- Subverted later when it turns out he does have one ace up his sleeve that even the higher level conspirators could do very little to leverage against without rumbling themselves. His plan would have still fallen through though, due to a combination of internal betrayal and the Culture giving Ledeje a license to kill him if he didn't come with them quietly.
- Jerkass: The Falling Outside The Normal Moral Constraints straddles the line between this and Jerk with a Heart of Gold. Often between sentences. Examples of his dickery include the outright sadistic usage of one of its avatarsnote to generally be incredibly rude and foul mouthed to almost everyone. On the other hand, it is capable of acts of disproportionate altruism (which may or may not have ulterior motives attached) and generally treats Lededje well. It's worth remembering that it is one of the Culture's most powerful type of warship, the Abominator class. Being personable is not a high priority.
- The abused human avatar turns out to have experienced nothing during his period of being controlled by the warship... he had no memory of anything that happened, and his body was fully repaired before return. Basically, the FOtNMC was trolling the other Minds and humans observing it at the time.
- The Mole: Vatueil, who was hired by the pro-Hell side to cheat, infiltrating the anti-Hell side and make them lose. Along the way, his outlook changed; he decided to genuinely help the anti-Hell side and screwed over his employers. Of course, taking into account the Culture's and Zakalwe's past connection with them, he might have been working for the anti-Hell side all along.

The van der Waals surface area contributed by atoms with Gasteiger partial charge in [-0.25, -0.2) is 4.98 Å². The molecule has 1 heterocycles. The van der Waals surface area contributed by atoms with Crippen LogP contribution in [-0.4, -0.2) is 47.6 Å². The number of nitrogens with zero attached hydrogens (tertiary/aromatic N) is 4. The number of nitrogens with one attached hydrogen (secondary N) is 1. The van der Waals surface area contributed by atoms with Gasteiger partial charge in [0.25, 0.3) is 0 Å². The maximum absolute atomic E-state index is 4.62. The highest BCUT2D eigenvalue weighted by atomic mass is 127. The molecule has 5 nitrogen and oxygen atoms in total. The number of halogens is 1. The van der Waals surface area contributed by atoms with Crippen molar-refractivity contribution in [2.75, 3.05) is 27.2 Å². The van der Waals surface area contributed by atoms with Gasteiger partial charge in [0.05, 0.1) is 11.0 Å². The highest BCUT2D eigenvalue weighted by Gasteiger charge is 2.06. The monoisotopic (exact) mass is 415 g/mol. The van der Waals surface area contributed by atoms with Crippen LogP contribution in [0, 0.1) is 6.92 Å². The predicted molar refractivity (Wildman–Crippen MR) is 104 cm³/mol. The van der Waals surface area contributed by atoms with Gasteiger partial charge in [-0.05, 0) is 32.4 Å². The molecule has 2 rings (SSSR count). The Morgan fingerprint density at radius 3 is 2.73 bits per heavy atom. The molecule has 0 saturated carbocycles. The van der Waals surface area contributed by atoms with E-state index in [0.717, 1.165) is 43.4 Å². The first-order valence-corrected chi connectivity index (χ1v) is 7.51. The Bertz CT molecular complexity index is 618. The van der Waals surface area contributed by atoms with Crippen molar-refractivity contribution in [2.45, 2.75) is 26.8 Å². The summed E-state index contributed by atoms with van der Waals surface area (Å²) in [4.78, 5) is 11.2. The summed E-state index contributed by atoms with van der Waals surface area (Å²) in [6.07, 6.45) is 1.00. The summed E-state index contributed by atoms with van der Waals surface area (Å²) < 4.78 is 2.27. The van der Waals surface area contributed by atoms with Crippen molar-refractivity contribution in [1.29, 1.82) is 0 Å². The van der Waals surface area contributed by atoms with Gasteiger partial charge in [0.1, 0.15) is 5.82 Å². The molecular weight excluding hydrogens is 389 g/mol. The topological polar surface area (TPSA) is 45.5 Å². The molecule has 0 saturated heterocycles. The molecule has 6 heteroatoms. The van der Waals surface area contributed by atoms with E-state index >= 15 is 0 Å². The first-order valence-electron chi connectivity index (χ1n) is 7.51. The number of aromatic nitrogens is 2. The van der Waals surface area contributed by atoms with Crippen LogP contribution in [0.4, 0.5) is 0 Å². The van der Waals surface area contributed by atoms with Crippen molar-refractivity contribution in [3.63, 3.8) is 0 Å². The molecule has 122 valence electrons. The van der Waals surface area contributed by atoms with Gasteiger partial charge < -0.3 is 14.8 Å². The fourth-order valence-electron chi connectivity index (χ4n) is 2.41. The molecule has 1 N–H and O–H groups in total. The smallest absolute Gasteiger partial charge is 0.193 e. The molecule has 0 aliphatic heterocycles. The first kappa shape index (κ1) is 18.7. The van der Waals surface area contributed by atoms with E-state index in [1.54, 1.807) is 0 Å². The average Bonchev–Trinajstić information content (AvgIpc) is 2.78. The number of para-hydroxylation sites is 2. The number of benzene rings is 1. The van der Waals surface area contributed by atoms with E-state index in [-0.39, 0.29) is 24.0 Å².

- Given the Culture's stance on the Hells and their knowledge of how he would react, this may have been the Culture's plan all along.
- My Master, Right or Wrong: Jasken's attitude toward Veppers.
- Robotic Psychopath: Like most Culture warships, the Falling Outside the Normal Moral Constraints falls into this, and might be the most extreme example to date, in that while most of the other warships express their sadism in a Pay Evil unto Evil context, what it does to the poor sucker who foolishly volunteers his body to temporarily take the place of that of Demeisen (one of its robotic avatars)note was just nasty. On the other hand, the ship later releases his control over the guy's body with it apparently no worse for wear other than having lost weight. When the guy regains control of his body, he discovers the ship has wiped his memories of the experience to his disappointment (The ship reveals later to Lededje that it made point of not leaving him with Self-Serving Fake Memories). Also, this trope comes with elements of Heroic Comedic Sociopath.